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Listen: Why China Thinks the US Isn't Neutral in the South China Sea





Philippine and U.S. marines ride on a boat as they prepare to land on a beach facing the South China Sea during a beach assault exercises in San Antonio town, Zambales province on May 9, 2014. Scores of U.S. and Filipino marines launched mock assaults on a South China Sea beach in the Philippines on May 9 in war games aimed at honing the allies’ combat skills. (Ted Aljibe/AFP/Getty Images)

For the Asia Society Policy Institute’s (ASPI) AsiaConnect briefing on May 14, 2014, Wu Xinbo, Director of the Center for American Studies at Fudan University, discussed the disputes in the East China Sea and South China Sea, President Obama’s recent trip to Asia, and the state of U.S.-China relations. Dr. Wu is Professor and Executive Dean of the Institute of International Studies at Fudan University. He teaches and researches China’s foreign and security policy, Sino-U.S. relations, and U.S. Asia-Pacific policy. Dr. Wu is the author of four books on China-U.S. relations and has published numerous articles and book chapters. This blog post presents a condensed, edited version of his remarks, along with an audio recording of the conversation.

Your recent New York Times op-ed urged the U.S. to stay out of the East China Sea dispute. How do you see their position on that issue, as well as the dispute over the South China Sea?

Regarding the East China Sea, the U.S. administration reaffirmed its commitment to its alliance with Japan, and President Obama urged both sides to avoid provocative actions and words. I believe President Obama also clarified the U.S. position on the issue, which is to prevent military conflict.

The South China Sea situation is different. The new security cooperation agreement with the Philippines implies that the U.S. will have a more active military presence in the region. I think Vietnam and the Philippines both feel emboldened by this. Frankly speaking, I think the U.S. wants to constrain China’s activities in the South China Sea in order to maintain its own dominant position in the region.

The situation there is quite complicated. China historically claimed its right to the South China Sea with its rhetoric, because it didn’t have the capability to implement those claims. Today, it does have the resources to back up its claims. I’m not optimistic about how the situation will develop.

How do you think the U.S. should continue to engage in the dispute?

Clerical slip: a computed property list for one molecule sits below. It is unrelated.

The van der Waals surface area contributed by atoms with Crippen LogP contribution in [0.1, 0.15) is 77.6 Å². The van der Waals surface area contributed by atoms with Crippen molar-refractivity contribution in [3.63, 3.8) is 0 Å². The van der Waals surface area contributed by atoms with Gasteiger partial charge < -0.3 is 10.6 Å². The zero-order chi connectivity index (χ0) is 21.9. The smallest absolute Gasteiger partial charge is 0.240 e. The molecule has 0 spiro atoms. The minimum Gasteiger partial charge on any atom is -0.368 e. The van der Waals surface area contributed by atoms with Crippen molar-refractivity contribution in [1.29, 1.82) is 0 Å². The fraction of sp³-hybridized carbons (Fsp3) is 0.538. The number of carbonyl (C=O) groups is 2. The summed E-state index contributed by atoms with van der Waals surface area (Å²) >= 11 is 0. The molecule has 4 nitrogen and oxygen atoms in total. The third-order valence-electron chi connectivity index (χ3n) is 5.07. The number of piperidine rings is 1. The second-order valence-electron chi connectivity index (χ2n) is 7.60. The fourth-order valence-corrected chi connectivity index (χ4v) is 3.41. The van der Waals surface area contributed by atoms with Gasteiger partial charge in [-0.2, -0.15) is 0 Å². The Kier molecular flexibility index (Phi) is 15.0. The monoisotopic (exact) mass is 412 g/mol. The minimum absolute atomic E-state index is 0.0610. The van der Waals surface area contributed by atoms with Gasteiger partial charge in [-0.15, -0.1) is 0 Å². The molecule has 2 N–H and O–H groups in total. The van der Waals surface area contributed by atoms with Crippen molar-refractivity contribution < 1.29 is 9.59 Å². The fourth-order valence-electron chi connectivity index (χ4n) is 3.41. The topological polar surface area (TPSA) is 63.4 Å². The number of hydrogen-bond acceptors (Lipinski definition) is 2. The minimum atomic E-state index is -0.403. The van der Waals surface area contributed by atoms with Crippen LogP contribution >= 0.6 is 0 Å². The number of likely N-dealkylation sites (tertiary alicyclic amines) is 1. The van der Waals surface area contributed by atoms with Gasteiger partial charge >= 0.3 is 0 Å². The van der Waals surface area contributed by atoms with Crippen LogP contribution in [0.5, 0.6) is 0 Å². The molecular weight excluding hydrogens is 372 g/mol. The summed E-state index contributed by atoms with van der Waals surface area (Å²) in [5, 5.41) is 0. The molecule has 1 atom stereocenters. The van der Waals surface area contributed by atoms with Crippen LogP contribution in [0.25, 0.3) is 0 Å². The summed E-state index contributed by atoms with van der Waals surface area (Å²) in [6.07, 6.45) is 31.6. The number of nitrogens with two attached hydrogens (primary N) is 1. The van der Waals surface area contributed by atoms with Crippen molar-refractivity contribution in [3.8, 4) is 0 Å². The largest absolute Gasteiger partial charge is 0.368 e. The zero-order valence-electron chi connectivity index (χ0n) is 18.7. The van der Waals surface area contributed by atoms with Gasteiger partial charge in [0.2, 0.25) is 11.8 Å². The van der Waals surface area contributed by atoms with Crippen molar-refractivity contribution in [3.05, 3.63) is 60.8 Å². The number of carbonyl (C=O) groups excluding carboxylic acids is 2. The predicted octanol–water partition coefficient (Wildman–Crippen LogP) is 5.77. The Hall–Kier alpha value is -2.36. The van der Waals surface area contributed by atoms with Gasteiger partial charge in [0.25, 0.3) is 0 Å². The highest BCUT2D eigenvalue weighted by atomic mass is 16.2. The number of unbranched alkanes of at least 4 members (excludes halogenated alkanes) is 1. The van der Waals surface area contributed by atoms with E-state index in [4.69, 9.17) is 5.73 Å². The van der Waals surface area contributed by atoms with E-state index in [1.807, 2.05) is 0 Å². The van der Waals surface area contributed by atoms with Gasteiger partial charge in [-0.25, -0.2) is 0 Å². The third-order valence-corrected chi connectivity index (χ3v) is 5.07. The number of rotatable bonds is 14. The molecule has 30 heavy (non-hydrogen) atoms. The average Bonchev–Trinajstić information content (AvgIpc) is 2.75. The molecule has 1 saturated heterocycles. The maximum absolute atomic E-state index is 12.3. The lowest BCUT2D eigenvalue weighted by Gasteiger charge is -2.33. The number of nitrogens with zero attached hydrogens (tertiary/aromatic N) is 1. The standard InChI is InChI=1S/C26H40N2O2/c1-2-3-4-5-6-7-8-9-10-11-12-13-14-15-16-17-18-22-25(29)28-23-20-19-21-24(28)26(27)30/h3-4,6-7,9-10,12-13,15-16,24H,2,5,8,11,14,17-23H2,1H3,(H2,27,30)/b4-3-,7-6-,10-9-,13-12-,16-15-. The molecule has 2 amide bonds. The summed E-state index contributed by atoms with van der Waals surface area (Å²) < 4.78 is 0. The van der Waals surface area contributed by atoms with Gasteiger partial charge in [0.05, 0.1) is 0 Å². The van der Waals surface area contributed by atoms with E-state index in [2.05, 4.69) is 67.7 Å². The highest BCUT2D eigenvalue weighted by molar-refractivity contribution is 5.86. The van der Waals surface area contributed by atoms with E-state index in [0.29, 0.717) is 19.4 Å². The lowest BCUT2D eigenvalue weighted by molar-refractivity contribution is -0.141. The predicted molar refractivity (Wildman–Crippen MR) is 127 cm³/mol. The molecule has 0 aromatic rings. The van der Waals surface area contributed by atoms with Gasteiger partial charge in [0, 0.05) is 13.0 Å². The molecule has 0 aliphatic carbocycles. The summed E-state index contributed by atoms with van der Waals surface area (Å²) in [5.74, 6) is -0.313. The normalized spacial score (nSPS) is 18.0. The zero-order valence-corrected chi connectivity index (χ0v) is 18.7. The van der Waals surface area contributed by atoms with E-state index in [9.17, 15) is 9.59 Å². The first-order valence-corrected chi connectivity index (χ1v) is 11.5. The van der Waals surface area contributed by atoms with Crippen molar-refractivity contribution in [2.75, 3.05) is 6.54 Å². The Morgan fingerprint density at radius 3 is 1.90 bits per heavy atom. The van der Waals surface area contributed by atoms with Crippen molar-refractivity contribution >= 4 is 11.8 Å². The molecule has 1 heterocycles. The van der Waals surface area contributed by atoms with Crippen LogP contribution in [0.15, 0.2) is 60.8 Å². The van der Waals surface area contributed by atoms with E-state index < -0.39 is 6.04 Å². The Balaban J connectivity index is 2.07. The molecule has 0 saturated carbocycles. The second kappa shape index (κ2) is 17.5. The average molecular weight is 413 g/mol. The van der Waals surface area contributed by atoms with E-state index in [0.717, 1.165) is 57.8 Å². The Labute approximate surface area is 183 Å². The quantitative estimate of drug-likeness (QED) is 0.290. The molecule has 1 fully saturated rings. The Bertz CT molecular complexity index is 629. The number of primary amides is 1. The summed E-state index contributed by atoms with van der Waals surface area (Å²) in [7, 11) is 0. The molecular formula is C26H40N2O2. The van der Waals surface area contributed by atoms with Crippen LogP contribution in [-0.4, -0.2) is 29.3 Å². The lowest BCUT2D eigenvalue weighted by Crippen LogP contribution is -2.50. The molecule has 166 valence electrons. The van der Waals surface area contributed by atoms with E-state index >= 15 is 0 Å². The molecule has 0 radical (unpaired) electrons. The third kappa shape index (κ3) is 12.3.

When Secretary of State John Kerry spoke with Chinese Foreign Minister Wang Yi on Tuesday, he reportedly said that the U.S. does not take sides or take positions on the South China Sea situation. But the U.S. does take sides; it has security cooperation agreements with Vietnam and the Philippines.

It’s important to recognize that the U.S.’s Asia-Pacific strategy had never been shaped by the South China Sea issue until recently. The U.S. should acknowledge that China’s maritime claims have a historic basis, and should encourage China to further clarify its claims. And it should continue urging all sides to pursue diplomacy and resolve the dispute peacefully, rather than with military means.

What is your assessment of President Obama’s recent trip to Asia?

President Obama visited Asia in a relatively weak position, with a low approval rating at home and the Ukraine crisis unfolding. As I saw it, his trip had four objectives. First was to reassure U.S. allies in Asia that the region still has the attention of U.S. diplomats. The second was to secure a breakthrough in the negotiation on Trans-Pacific Partnership with Japan. The third was to enhance security relations with Japan and the Philippines. And the fourth was to show that the U.S. will be tough on China.

The trip helped bring the President closer to some of those goals. I think it fell short of reassuring them that the U.S. has an active interest in Asia. U.S. diplomacy is clearly shifting toward Ukraine and the Middle East, despite the administration’s rhetoric. On relations with Japan and Philippines, I think some progress was made, but President Obama and Prime Minister Abe failed to reach a breakthrough in their bilateral negotiations regarding the Trans-Pacific Partnership. And President Obama did send a clear message to China on the issue of the Diaoyu Islands.

In their summit last year at Sunnylands, President Obama and President Xi talked about developing a new kind of U.S.-China relationship. But recent interactions between the two countries have been adversarial. Where does the relationship stand, and how do you think it will evolve?

I think both leaders feel committed to creating a better future for U.S.-China relations, but it will be a long term effort. At the moment, there are many differences to overcome. In China, people are finding it hard to believe that U.S. activities in the South China Sea are not intended to contain China.

Political leaders in both countries should keep under control the Sino-U.S. strategic competition. Military relations between the two countries have improved a lot in the last two years, and I think better understanding between two militaries can help reduce the possibility of miscalculation and misjudgment on military matters. It’s very important that the militaries develop better crisis management systems to minimize the risks. I hope that the U.S. visit by General Fang Fenghui will result in concrete progress on that front.

Listen to the AsiaConnect call with Wu Xinbo using the audio player below.

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